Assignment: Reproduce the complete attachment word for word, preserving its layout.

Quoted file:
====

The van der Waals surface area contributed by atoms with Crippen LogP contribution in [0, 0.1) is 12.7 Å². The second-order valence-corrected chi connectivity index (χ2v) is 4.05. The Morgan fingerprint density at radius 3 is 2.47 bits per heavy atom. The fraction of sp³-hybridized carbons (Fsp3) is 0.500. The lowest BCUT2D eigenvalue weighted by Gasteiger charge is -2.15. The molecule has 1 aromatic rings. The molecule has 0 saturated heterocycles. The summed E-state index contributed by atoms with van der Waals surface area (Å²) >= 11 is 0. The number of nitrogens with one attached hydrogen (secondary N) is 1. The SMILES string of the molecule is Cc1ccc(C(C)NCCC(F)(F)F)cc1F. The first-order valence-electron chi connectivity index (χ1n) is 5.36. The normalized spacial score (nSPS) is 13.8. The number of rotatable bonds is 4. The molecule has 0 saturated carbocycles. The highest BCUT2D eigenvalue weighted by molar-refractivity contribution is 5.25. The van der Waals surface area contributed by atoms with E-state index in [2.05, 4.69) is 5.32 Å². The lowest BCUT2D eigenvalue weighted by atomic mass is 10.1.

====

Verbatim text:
The van der Waals surface area contributed by atoms with Crippen LogP contribution in [0, 0.1) is 12.7 Å². The second-order valence-corrected chi connectivity index (χ2v) is 4.05. The Morgan fingerprint density at radius 3 is 2.47 bits per heavy atom. The fraction of sp³-hybridized carbons (Fsp3) is 0.500. The lowest BCUT2D eigenvalue weighted by Gasteiger charge is -2.15. The molecule has 1 aromatic rings. The molecule has 0 saturated heterocycles. The summed E-state index contributed by atoms with van der Waals surface area (Å²) >= 11 is 0. The number of nitrogens with one attached hydrogen (secondary N) is 1. The SMILES string of the molecule is Cc1ccc(C(C)NCCC(F)(F)F)cc1F. The first-order valence-electron chi connectivity index (χ1n) is 5.36. The normalized spacial score (nSPS) is 13.8. The number of rotatable bonds is 4. The molecule has 0 saturated carbocycles. The highest BCUT2D eigenvalue weighted by molar-refractivity contribution is 5.25. The van der Waals surface area contributed by atoms with E-state index in [2.05, 4.69) is 5.32 Å². The lowest BCUT2D eigenvalue weighted by atomic mass is 10.1.